Welcome to another edition of Discount Dive where I look for games that are on the cut/deeply discounted. In the case of El Grande, I found the Big Box edition on the shelf of my local game store for $45.00..Doing some quick justification math, I figured if I divided the price of the base game and all the included expansions, I could bring it in under the Discount Dive’s non-existent guidelines.
If El Grande isn’t the Granddaddy of Area Majority games, it certainly is one of the founding fathers. There are no true battles between players but cubes/meeples are constantly being placed and moved and manipulated, which is thematic, as you don’t want outright war with the other nobles, just to assert more influence over Spain than the other players. There are no Dice, just cards,and luck is what you make of it.
“It’s Cubes/Troops in a Tower!” The tower (Castillo) is the embodiment of a “you are going to fail this memory test”. It is not only a separate scoring area but all of the troops placed in the tower are then moved to another location when they are revealed. You are told by every player exactly how many cubes are being added as they drop into the tower...and then you commit that to memory, someone mentions salsa and promptly forget the count. Yes, it’s annoying but it is all part of the experience.It’s that touch of luck they you actually do have control over. House Rule it if you want (that you can check the tower at any time) but, come on, then you miss the fun of the reveal.
The Large Meeples, called Large Grandes (Does that mean they are Grande Grandes?), show where your leader currently resides. They don’t count toward total troops in that area (they would never soil their hands in that fashion) but do count for an extra two points IF you score first in a region.The same goes for controlling a region where the king is located.
The wording in the manual still has those old school holdover phrases that crack me up. Want to play into a territory the phallic symbol...errr...king is currently residing? You can’t because “It’s Taboo!” No matter how oddly it is worded, moving the King around like a huge DO NOT ENTER sign, can be key to entire games.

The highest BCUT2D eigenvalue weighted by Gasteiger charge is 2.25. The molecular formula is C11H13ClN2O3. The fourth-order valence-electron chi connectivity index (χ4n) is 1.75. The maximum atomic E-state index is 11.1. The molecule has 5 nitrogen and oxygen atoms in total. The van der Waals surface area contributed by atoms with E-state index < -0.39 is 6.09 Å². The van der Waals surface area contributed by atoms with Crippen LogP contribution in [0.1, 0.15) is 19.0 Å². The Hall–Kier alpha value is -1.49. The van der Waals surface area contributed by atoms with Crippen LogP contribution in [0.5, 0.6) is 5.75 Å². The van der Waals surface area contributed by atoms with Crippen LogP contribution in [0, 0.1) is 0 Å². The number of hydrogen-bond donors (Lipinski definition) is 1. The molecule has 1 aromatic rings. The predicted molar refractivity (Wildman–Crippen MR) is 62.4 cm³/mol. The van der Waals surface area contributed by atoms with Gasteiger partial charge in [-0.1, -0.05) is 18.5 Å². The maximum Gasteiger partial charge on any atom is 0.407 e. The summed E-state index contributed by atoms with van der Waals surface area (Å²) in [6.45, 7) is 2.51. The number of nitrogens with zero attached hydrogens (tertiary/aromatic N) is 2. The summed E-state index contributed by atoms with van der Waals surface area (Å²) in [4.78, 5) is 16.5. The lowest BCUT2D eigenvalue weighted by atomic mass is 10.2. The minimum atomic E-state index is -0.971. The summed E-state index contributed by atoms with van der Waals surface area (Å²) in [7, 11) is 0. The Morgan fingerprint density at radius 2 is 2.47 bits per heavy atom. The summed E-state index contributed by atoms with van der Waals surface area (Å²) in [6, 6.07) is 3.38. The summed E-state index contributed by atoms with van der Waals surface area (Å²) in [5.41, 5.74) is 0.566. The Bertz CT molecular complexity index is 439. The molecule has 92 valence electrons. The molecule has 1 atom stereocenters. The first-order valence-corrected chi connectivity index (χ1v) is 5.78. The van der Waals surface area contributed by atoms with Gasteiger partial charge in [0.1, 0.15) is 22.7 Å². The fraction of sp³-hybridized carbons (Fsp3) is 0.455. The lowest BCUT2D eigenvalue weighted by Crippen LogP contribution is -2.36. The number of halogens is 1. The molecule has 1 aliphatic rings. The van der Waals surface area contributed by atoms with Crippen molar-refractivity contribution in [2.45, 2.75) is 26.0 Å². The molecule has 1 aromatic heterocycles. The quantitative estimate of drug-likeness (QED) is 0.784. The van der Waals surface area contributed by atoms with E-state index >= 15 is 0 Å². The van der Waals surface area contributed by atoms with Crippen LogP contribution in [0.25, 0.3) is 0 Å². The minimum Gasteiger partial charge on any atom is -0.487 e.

El Grande lets you pull some completely EVIL things, like switching the scoring tile on a contested region to reduce/raise the value. That is some grudge-holding level shit right there. And you can never quite be sure what an opponent has planned, so should you be bidding to deprive someone of an action you think they might want or bidding on the action that you really want to take? And since the bidding cards are limited, maybe you should bide your time, hold onto your higher cards, and make a better move next round? And it is those types of decisions, every turn, that drive and sway the game in a fantastic way.
I guess I should be apprehensive about Big Box editions. The oversized boxes themselves don’t particularly bother me, but looking at the all-in-one boxes I own, some of the expansions have never made it out of the shrink wrap. But after only a couple of months into El Grande, I’ve already broken out the expansions..,.and not due to lack of things to do in the game but just to feel them out and see how they change the gameplay.
Grand Inquisitor & Colonies, Grandissimo, King & Intrigant, King & Intrigant: Players' Edition, King & Intrigant: Special Cards and “Anniversary extension” are the included expansions. However, they all don’t “play nice” with each other (see the rulebook for suggested expansion mixtures). And while I will say that the base game in no way needs any additions to it, the King & Intrigant expansions really give it a different feel. It means you are never truly stuck with a card/action since your bidding cards can also be used as action cards. Honestly, it is a completely different dynamic that uses the same skeletal framework as the base game.It’s like one of those Marvel “What If?” comics where the question is “What If...the entire bidding mechanism at the start of a round of El Grande was conducted quite differently?” (This is also why I’m not in the “creating great comic titles” business.)
There is a two-sided board to accommodate the addition of the new areas that come with the Colonies expansions. None of the expansions require a complete “relearning” of the base game, instead it is new cards and interesting pieces you can swap into your game.
In its base form, El Grande is a masterpiece. Even more importantly is that when you add in the expansions (which requires the removal/replacement of some pretty intricate pieces) it is STILL a masterpiece, one that allows you to say caballeros without invoking visions of Donald Duck before he broke up the band and went solo. With the Big Box Edition hovering around $50.00 at multiple locations, it could be the perfect time to add this classic to your collection.